YOU can always rely on Russell T Davies – the writer behind the revamped Doctor Who and Queer as Folk – to give us TV thrills. But his latest creation, the witty state-of-the-nation drama Years and Years, is more notable for something else: prophetic chills.

Davies’ vision of post-Brexit Britain between 2019 and 2034 follows an extended Manchester family as they negotiate the domestic and global consequences of populism on both sides of Atlantic: another financial crash, a second Trump term leading to tensions with China and Russia, rising numbers of refugees, a “tell it like it is” figure turning the heads of UK voters. This is standard dystopian fayre, of course, but what struck me was how frighteningly real and believable it all was.

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The events of the last week only highlight this chilling prescience, with Boris Johnson and Nigel Farage, England’s real life populists, its Poundshop Donald Trumps, becoming the focus of attention once again.

Did Ruth Davidson watch Years and Years, I wonder? Did it perhaps cause her to reflect upon the role her party is playing in courting such populism, lurching the UK to increasingly extreme and uncomfortable norms? And, if it did, is she going to do anything about it?

Ms Davidson’s European election campaign leaflet may predictably be almost entirely focussed on “telling Nicola Sturgeon no more referendums”, and “making Nicola Sturgeon listen” (it mentions “Sturgeon” 12 times; Brexit is mentioned only three times), but the truth is what happens in pro-Remain Scotland on Thursday is a sideshow. After all, it’s the chaos her party continues to wreak in Westminster that matters most at this dangerous political moment. And the danger is growing.

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It’s going to take a dramatic turn in events for Mr Johnson not to become Tory leader – and thus PM – when Theresa May steps down in the coming weeks, likely after a thumping defeat in this week’s election, providing the perfect opportunity for Farage to charge in and suck up all that pro-Brexit anger.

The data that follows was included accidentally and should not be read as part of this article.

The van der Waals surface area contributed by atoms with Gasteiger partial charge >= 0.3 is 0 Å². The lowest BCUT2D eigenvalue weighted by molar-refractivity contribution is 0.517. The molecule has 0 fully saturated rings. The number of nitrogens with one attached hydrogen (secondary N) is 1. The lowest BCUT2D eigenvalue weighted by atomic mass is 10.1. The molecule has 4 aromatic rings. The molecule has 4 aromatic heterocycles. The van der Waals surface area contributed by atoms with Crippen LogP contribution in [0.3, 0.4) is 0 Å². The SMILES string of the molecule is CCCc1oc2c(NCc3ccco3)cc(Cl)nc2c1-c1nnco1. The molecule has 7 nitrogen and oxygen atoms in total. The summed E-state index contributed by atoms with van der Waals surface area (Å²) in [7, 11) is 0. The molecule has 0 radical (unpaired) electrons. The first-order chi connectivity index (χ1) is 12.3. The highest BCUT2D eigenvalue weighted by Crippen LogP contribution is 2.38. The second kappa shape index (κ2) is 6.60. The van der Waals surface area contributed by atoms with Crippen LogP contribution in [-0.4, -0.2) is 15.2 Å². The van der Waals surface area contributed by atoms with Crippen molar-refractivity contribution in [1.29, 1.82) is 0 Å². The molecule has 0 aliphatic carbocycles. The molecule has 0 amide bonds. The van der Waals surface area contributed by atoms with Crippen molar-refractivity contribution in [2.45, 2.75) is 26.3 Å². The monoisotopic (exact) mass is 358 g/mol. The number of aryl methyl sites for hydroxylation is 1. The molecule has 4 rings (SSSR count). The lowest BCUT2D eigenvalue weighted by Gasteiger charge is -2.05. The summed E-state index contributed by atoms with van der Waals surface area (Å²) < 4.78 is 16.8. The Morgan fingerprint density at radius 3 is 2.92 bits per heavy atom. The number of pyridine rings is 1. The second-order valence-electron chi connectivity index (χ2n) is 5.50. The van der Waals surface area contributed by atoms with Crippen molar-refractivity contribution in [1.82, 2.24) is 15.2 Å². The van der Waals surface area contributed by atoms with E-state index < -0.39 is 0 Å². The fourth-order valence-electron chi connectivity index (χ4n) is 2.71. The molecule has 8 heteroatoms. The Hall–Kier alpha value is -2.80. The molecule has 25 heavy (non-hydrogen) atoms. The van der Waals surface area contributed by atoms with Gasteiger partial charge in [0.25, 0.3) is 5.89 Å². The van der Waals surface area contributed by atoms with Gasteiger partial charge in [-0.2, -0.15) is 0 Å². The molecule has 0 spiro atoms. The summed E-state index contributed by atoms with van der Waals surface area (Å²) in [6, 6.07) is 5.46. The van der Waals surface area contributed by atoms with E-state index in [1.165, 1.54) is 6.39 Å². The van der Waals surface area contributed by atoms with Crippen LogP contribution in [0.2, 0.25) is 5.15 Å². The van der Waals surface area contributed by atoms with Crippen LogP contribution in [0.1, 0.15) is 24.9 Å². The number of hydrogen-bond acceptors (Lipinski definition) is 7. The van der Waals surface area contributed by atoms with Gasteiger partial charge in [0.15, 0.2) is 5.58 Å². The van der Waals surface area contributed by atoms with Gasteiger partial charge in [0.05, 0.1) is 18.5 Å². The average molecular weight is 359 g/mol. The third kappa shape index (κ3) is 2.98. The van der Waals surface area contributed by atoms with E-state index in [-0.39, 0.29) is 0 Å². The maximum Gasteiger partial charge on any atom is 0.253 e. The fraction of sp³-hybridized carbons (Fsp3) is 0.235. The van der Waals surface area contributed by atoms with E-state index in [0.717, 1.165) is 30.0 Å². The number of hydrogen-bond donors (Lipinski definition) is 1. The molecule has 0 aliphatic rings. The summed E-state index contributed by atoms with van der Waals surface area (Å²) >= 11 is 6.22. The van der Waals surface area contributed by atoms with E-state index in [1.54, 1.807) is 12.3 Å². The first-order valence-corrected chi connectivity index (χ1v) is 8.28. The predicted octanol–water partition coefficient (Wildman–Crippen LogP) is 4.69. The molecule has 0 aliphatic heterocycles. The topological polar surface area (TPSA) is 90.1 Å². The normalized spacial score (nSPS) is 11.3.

What’s horrifying for many in Scotland, of course, is the thought of where all this might quickly lead us: the Brexit Party in the ascendant as a frighteningly real political force in England, and a hard Brexit under PM Johnson.

My question to Ms Davidson is this: are you willing enable such a damaging reality? The experience of the last three years doesn’t bode well. After campaigning vigorously to remain in the European Union before the referendum in 2016, Ms Davidson has done nothing to influence the trajectory of the Brexit negotiations in Scotland’s favour, revealing either that she heads a branch office with no power, or is willing to keep her mouth shut and put party first. Or both. The opposition of Scottish business and wider society to a Brexit that takes us out of the single market and reduces immigration has been shamefully ignored. The aforementioned Tory election leaflet disingenuously promises that a vote for Ms Davidson will “help secure a Brexit that works for Scotland and the whole UK”, knowing full well that any Brexit – soft or hard – will be at best detrimental, at worse catastrophic, for our economy.

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Last week the Scots Tory leader was all smiles as she addressed entrepreneurs in Edinburgh, boasting of her aim to be First Minister by 2021, talking of how her leadership would take advantage of a “new chapter” after an “orderly and managed” Brexit. Such hypocrisy in the face of her party’s disastrous UK leadership would be laughable were it not so utterly damaging to our citizens.

This grinning “it’s all going to be fine” parallel universe that Ms Davidson and her colleague David Mundell, the Scottish Secretary, still try to peddle surely cannot wash for much longer. The pair’s obvious and painful lack of influence has already left many asking what exactly the Scottish Tories are for. And with Boris seemingly on the cusp of power, such criticisms can only get louder.

An outspoken critic of Mr Johnson – he was barred from the party’s recent conference in Aberdeen – Ms Davidson is all too aware of the former foreign secretary’s deeply visceral unpopularity in Scotland, even with most Tories. Has the phrase “complete and utter charlatan”, as used by Ms Sturgeon last week, ever been so apt? Or so universally agreed with?

Even if a populist Johnson premiership does not push Scotland towards independence, as the SNP hope and believe it will, it would surely damage the position of the Scottish Tories, who throughout Brexit have been all too willing to stand by and fiddle as Rome burns.

Ms Davidson may soon be facing a stark choice: fall in behind Boris’s leadership, thus enabling her party’s plunge into far-right populism, or break away from the UK leadership completely, as Murdo Fraser favoured back in 2011.

With dystopian Britain increasingly becoming a reality, it’s time for Ms Davidson to choose what side she is on. And, yes, that also means deciding what the Scottish Conservatives are for.